Andean Chuño: Properties and Uses
Chuño is an ancient food from the Andes. It’s grown especially in Peru and Bolivia and is a crop that has been passed down through generations, recognized among farming families as a cultural heritage. Find out about Andean chuño in this article.
It’s a kind of bitter potato that can last up to 20 years. In some parts of the Andes, it’s used to replace bread and as an accompaniment to breakfast, lunch, and dinner.
Intrigued to find out more about Andean chuño? Here we’ll find out more about its properties and everything science knows about it.
What is Andean chuño?
Chuño is a bitter potato that is dehydrated under natural freezing conditions. This is why it’s also known as dehydrated potato.
It also has another nickname: millenary potato, because its origins date back to pre-Columbian times. Being a traditional food of the central indigenous communities of Bolivia and Peru, today it has spread throughout the territories of Ecuador, Chile, and Argentina.
The word “chuño” is attributed to the Quechua language, whose original word was ch’uñu and its closest translation would be “wrinkles”. The way it is made and preserved is one of the oldest in the world, being one of the central elements of the indigenous diet.
It’s currently a central part of the gastronomy of the following regions:
- Northern Chile.
- South of Ecuador.
- North of Argentina.
- South Andean region of Peru.
- Highlands of Bolivia. There is a higher consumption of chuño in the Bolivian areas of La Paz, Cochabamba, Oruro, Chuquisaca, Potosí, Tarija and Santa Cruz.
Chuño has the following values per 100 grams (4 oz) of product:
- Calories: 336.54.
- Humidity: 14.11 %.
- Protein: 3.49 grams.
- Carbohydrates: 80.15 grams.
- Crude fiber: 1.70 grams.
- Ashes: 2.03 grams.
- Calcium: 16.23 milligrams.
- Phosphorus: 101.40 milligrams.
- Iron: 5 .68 milligrams.
- Niacin: 1.62 milligrams.
In addition, chuño contains vitamin B5 or pantothenic acid, vitamin A, calcium, and antioxidants. This gives it certain nutritional properties that we’ll mention below.
Properties of chuño
Now we’ll analyze in more depth the health benefits of chuño. Here are some properties.
It’s high in starch
Its high content of resistant starch makes it good for intestinal health, according to medical literature. This type of starch helps improve microbiota health, reduces body fat accumulation, improves insulin sensitivity, and regulates blood sugar.
This happens because starch, when not digested in the small intestine, reaches the colon to be fermented by the microbiota, generating gases, short-chain fatty acids, organic acids, and alcohols. In this way, it acts as a prebiotic. In addition, it provides a feeling of satiety.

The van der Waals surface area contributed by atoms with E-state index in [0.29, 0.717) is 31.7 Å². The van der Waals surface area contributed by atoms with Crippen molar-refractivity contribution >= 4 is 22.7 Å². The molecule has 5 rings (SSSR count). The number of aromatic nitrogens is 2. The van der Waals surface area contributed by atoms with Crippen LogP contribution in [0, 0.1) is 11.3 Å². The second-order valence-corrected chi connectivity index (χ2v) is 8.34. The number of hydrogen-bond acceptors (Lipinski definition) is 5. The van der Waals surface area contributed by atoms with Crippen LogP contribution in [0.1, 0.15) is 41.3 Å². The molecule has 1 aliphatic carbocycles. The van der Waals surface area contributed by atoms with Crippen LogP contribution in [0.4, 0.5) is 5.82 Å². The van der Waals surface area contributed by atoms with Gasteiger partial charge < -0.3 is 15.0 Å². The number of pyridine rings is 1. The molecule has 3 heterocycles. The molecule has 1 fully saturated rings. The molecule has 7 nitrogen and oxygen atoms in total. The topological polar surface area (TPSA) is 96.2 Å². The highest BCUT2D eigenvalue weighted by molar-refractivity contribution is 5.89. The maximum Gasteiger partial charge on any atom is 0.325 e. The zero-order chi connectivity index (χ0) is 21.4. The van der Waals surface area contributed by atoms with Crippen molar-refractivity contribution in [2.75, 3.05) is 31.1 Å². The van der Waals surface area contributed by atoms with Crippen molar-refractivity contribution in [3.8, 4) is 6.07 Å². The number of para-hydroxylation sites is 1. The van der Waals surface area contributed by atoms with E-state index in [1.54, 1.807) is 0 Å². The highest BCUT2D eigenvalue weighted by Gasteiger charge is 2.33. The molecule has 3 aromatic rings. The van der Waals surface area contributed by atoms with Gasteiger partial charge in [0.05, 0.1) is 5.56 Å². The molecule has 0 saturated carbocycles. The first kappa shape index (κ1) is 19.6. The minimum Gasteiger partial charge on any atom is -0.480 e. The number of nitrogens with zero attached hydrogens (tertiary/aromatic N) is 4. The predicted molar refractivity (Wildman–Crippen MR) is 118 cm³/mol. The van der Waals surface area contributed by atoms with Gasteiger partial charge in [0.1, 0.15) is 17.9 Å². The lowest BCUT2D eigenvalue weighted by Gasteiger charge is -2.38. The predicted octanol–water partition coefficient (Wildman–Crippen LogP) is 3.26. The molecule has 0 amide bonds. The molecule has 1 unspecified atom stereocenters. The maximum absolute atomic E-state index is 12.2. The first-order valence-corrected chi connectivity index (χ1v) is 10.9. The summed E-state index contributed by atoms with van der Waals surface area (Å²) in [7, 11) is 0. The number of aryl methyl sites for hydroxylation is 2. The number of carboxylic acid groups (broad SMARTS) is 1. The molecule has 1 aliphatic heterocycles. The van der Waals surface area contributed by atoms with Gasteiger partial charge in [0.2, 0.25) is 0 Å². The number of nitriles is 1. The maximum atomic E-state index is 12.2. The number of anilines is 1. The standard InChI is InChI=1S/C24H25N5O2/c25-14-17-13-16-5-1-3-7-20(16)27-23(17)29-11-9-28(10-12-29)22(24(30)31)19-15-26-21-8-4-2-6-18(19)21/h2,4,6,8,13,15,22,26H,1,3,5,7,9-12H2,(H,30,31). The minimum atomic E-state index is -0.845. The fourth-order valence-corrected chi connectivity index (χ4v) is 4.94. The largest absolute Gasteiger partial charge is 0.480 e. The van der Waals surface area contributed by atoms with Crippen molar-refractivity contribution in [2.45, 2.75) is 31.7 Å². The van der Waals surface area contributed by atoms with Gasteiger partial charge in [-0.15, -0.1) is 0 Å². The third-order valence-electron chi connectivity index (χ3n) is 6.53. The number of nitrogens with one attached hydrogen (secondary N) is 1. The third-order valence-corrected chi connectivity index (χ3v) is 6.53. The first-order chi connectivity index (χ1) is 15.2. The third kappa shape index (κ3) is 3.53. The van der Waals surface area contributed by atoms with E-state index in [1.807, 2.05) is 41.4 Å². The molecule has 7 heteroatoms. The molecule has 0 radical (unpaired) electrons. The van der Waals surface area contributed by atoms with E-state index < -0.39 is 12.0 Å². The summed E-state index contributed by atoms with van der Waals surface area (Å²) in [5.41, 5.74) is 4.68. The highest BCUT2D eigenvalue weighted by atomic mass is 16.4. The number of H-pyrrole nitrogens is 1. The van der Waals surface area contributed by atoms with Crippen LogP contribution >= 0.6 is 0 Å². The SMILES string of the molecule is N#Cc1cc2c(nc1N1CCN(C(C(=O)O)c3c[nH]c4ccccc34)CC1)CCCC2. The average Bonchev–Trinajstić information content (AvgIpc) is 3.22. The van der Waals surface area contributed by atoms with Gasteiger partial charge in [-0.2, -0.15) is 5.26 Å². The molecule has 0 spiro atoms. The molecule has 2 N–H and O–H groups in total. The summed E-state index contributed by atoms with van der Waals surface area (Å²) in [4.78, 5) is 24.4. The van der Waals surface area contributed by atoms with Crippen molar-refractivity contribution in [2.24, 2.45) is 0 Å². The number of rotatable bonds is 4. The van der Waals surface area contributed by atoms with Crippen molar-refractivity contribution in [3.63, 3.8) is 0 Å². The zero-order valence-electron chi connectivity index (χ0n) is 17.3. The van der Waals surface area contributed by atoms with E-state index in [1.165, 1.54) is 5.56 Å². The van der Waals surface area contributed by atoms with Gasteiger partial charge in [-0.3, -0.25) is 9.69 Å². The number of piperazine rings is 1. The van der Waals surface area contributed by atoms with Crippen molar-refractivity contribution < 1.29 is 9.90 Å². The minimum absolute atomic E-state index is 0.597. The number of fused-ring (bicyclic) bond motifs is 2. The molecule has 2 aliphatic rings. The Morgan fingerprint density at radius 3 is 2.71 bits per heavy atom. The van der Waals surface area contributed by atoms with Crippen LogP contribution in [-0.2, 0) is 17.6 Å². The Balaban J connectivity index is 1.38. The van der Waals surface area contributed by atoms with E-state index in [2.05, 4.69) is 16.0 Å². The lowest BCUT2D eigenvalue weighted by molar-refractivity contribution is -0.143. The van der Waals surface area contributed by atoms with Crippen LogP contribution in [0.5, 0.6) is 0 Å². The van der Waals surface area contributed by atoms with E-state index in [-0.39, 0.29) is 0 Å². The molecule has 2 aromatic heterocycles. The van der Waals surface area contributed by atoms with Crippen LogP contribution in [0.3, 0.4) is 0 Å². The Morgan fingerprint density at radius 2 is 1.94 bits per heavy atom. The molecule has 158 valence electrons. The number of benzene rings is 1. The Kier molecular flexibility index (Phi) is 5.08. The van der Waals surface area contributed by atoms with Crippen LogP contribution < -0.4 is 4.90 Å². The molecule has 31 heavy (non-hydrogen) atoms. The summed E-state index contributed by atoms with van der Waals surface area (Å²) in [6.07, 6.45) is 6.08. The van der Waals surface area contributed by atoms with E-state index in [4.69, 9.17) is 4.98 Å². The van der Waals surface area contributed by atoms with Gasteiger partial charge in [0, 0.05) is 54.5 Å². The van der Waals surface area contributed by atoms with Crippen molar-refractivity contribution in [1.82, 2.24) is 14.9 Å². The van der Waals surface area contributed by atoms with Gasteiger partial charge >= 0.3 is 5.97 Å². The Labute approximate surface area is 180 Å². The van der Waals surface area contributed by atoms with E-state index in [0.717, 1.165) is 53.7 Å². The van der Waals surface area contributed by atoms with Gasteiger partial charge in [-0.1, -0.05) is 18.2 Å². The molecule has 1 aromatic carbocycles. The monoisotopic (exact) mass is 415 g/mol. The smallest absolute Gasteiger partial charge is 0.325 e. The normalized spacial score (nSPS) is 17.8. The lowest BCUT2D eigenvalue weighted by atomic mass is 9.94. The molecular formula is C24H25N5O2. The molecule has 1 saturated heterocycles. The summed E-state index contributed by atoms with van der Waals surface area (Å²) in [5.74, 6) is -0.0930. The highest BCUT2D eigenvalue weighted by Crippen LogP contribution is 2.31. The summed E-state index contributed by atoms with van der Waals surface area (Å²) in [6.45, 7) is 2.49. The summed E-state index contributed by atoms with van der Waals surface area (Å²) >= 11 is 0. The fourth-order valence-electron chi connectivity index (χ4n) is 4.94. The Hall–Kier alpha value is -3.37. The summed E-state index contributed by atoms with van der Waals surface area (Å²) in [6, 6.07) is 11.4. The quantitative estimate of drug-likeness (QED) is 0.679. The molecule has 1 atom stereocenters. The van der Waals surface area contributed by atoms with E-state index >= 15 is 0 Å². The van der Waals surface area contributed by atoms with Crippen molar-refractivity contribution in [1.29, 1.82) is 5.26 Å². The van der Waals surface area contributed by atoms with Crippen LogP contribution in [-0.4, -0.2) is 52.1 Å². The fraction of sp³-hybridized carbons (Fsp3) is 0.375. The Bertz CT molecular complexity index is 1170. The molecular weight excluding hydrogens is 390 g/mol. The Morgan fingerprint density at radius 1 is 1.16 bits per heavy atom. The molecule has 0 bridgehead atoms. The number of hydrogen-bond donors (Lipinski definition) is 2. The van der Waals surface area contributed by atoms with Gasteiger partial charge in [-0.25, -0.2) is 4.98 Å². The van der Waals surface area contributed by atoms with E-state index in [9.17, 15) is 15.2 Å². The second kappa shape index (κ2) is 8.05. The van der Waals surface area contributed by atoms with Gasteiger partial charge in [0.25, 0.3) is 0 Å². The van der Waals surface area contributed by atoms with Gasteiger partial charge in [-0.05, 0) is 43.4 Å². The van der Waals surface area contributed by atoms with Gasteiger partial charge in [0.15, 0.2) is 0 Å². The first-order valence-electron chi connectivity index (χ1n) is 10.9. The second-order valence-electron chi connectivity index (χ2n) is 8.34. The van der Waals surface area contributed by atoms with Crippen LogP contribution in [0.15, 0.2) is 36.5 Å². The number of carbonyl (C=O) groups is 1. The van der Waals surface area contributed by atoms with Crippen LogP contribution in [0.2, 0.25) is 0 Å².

In a literature review, it was found that the chuño manufacturing process increases the percentage of amylose in the total starch content. The explanation is that it is exposed to very drastic temperature changes and this allows the activation of enzymes, such as amylases, which are related to an increase in resistant starch.
Another great article for you: 5 Alternative Uses for Corn Starch that You’re Going to Love
Good source of minerals and antioxidants
When chuño is processed, there’s a loss of antioxidants and phenolic compounds, but not all of them. Some minerals are concentrated, and this is the case with phosphorus, calcium, iron and zinc.
Calcium is an important mineral in the body, as it makes up the bones and teeth. It’s obtained in 16.23 milligrams per 100 grams (4 oz) of chuño.
In addition, the production increases the phenol content, such as chlorogenic acid, protocatechuic acid, gallic acid, and epicatechin. Of all these compounds, the one found in the highest proportion is epicatechin, with 460 milligrams per 100 grams (4 oz) of dry matter.
Epicatechin is a polyphenol known for its antioxidant power. It has been shown in studies to have a superior capacity to other similar compounds.
Antioxidants are substances that prevent and neutralize free radical damage, achieving the slowing of aging.
It can help regulate blood glucose
Resistant starch can help regulate blood glucose levels. This is because it has slower digestion and is associated with a lower rise in glucose after eating.
In this regard, studies in healthy people have reported that resistant starch reduces insulin levels in the blood after meals. This is because there’s less availability of carbohydrates for absorption.
Discover more here: What Are the Warning Signs of Hyperglycemia?
How is chuño made?
Chuño has a unique and millenary elaboration process. First, the potatoes are extracted and evaluated.
Impurities and rotten potatoes are eliminated. Then they’re selected and classified by shape and size.
After that, they’re frozen. This is done by exposing them to winter temperatures of -4 to -15 degrees Celsius for 3 or 4 nights.
They’re then taken out and immersed in a river for 21 to 30 days in mesh cages. The next step is to freeze them again at the same temperature for 1 to 2 nights.
After this, comes the shelling phase. This means removing the skin and always maintaining the hygienic process.
Uses of chuño
Andean chuño used to be used in indigenous communities when there weren’t many resources to eat. Nowadays, it’s a commercialized product in several parts of the world.
It’s usually used as flour. In fact, it’s used to make cookies, as a thickener, in soups, and even in compotes. We recommend consuming it for its nutrients and starch content, which would be beneficial for gastrointestinal health.It might interest you...